|Salim Health Cooperation in Gusan-dong, northwestern Seoul, has both an all-gender restroom (left) and a women’s restroom.|
Korea has started to embrace lesbian, gay, bisexual and transgender (LGBT) rights over the years, but the nation still has a long way to go before providing adequate healthcare and treatment focusing on transgender people.
Nothing shows this better than the fact that Korea has yet to know the exact transgender population in Korea.
According to a research conducted by the Korea Institute for Health and Social Affairs in 2016, Korea’s transgender population could be anywhere between 50,000 to 250,000. Also, the report states that the number is highly unreliable as it is only a rough estimate.
As of now, transgender folks here are little different from “refugees,” in that they receive little to no support and sympathy from the government and the people.
One of the most serious problems local transgenders face is medical treatment. In Korea, therapeutic measures that change the sex of transgender do not receive any form of health insurance coverage. Also, even without the financial burdens, few doctors can perform such operations as the medical schools do not provide the necessary training.
Such lack of options has left many Korean transgenders dependent on hormone therapy.
According to a survey conducted by a human rights organization in 2006, 66.7 percent of the Korean transgender population goes through some form of hormone therapy. Even with hormone therapy, many of them, for fear of public discrimination, are known to be self-medicating.
However, self-medication is dangerous and can lead to severe adverse effects, according to one of the few experts on this issue.
|Professor Choo Hae-in|
“It is necessary to check regularly for any side effects and complications while receiving hormone therapy,” said Professor Choo Hae-in, one of such rare physicians in Korea who provide hormone therapy to transgenders.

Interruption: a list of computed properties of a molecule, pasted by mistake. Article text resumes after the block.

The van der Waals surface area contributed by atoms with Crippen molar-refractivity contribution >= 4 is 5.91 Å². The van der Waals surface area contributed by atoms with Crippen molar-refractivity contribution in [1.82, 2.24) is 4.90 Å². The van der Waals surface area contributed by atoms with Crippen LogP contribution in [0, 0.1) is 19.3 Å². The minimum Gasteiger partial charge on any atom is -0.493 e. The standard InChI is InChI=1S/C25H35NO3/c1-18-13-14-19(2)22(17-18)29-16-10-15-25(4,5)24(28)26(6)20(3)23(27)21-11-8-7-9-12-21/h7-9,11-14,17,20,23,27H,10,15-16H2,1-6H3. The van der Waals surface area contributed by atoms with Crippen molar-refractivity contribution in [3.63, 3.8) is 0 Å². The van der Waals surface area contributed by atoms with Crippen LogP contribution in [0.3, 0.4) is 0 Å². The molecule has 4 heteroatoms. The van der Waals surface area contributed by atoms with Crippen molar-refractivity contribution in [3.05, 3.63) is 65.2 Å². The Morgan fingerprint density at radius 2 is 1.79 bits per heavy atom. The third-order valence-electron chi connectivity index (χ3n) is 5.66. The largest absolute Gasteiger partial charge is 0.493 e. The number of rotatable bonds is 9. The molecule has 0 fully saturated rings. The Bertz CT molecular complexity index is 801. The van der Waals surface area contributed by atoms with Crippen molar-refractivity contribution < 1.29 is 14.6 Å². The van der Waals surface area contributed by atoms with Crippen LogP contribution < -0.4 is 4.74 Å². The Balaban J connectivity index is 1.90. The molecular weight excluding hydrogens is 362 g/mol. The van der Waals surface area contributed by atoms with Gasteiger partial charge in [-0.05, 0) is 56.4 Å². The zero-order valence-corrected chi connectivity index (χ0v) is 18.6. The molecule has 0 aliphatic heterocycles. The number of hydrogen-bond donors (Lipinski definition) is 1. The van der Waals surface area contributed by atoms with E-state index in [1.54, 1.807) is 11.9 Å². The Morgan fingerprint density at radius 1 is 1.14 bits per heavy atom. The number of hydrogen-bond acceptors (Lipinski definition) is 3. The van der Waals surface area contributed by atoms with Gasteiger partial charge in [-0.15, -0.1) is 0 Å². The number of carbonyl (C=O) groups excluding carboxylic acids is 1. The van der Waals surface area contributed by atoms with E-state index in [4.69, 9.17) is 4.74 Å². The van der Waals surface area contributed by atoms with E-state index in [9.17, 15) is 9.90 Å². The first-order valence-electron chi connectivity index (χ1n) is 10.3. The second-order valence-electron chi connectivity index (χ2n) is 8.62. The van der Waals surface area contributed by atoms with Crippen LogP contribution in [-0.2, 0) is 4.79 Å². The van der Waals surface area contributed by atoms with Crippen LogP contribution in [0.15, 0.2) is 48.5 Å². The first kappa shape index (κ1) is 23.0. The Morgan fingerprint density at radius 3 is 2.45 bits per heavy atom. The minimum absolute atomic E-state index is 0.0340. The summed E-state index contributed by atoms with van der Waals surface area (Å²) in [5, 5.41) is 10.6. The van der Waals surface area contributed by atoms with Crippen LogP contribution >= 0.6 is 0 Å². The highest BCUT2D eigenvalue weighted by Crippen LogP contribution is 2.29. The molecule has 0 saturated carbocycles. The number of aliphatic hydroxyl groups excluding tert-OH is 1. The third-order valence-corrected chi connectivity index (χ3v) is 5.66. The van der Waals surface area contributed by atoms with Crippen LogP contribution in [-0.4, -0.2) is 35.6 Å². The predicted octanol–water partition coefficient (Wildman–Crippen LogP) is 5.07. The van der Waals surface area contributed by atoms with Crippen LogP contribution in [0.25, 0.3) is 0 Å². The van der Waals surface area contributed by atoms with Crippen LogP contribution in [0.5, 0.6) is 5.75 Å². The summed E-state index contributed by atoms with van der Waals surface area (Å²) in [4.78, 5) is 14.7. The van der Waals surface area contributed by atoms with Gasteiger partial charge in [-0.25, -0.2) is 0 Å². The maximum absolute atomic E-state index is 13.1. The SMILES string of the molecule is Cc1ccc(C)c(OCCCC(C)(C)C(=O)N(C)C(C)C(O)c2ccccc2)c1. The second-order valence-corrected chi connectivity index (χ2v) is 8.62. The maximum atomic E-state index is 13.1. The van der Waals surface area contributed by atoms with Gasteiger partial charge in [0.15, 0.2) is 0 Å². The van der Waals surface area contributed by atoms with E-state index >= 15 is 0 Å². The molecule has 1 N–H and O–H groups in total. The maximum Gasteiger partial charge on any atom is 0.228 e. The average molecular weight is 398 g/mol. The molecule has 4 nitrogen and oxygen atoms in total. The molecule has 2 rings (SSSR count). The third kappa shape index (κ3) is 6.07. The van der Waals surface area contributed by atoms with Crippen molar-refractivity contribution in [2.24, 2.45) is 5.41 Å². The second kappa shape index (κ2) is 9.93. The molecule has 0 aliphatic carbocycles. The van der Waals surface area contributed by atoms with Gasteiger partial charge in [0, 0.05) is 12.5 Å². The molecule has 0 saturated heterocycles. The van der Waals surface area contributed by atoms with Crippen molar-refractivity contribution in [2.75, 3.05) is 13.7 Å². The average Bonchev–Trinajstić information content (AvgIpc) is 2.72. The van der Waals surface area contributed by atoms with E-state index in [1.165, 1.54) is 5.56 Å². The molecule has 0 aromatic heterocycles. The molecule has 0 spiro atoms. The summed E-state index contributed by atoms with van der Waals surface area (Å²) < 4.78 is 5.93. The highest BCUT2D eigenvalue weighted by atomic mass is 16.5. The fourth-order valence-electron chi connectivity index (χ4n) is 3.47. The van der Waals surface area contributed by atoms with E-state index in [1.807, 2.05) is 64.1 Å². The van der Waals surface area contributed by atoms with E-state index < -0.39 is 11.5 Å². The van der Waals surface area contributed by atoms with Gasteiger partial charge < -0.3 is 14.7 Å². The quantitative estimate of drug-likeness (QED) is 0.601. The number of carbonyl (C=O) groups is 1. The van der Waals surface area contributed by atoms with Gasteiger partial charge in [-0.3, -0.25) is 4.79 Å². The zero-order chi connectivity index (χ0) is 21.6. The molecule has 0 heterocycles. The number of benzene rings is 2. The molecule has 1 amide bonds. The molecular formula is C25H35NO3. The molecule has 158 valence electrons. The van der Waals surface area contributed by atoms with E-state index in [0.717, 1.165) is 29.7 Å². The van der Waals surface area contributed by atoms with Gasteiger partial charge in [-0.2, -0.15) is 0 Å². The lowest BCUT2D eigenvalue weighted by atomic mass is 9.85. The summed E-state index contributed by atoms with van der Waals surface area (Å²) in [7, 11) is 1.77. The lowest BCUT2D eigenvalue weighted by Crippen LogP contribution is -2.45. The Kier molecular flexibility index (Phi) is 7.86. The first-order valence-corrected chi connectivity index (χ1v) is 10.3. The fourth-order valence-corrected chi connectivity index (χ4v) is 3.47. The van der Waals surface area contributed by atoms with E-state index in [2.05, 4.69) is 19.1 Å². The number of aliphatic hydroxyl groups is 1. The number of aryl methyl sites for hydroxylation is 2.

Although Korea has no official guideline on treating transgenders, many foreign guidelines strongly recommend regular consultations with doctors before going through hormone therapy, Professor Choo said in a recent interview with Korea Biomedical Review.
Choo added that patients need to visit hospitals more frequently during the initial stage of the treatment to control side effects and drug concentration levels.
“Of course, if a patient finds hormone levels and cycles that best suits them, they do not have to come in as much as their conditions will start to stabilize,” she noted. “However, it is still vital for them to receive regular checkups.”
To better help Korean transgenders, Choo and her hospital, “Salim Health Cooperation,” have also been working on setting a standard guideline for transgender hormone therapy that best suits Koreans.
Choo recalled she had to start from scratch as there were no official guidelines for hormone treatment for Koreans,
“In foreign countries, the guidelines for hormone treatment are well established,” Choo said. “The guideline describes in detail the kind of test and treatment a patient needs.”
The guideline, however, is not tailored for Koreans, she added.
“Although not perfect, we have managed to establish a guideline more suited for treating Koreans,” Choo said. “Our guidelines are open free of charge to any hospitals that want to help treat transgenders in need.”
To help transgenders, however, Choo believes that the government has to provide insurance coverage for related surgeries and therapies.
“I believe the public’s views will also change over time,” she said. “However, insurance coverage on transgender treatment needs to happen right now.”
Choo noted that surgery and treatment are not something that can be labeled optional for transgenders.
“For them, it is a matter of life and death, and the need to cover such treatment with our national insurance program is a must,” Choo said.
According to a study published by the Korean Society of Law and Policy on Sexual Orientation and Gender Identity (SOGI) in 2014, the financial burden for transgenders is exceptionally high. The study showed that transgender surgery costs approximately 40 million won ($35,800) -- 12.31 million won for genital modification surgery, 6.8 million won for breast surgery, and 19.9 million won for other operations such as hormone therapy.
"Recently, medical opinions on transgender surgeries have shifted from cosmetic or experimental procedures to surgery that transgenders desperately require," the report wrote.
As proof, the report added that a meta-analysis on 1,833 transgenders found that 80 percent of those who received medical treatment, including hormone therapy, increased gender identity and life satisfaction.
"It is also necessary to provide medical training related to transgender treatment for medical students,” Choo said. “Teaching them emotional factors such as attitudes while treating transgenders is also important.”
Such education can eliminate discrimination and prejudice against transgenders and create a transgender-friendly environment, she added.
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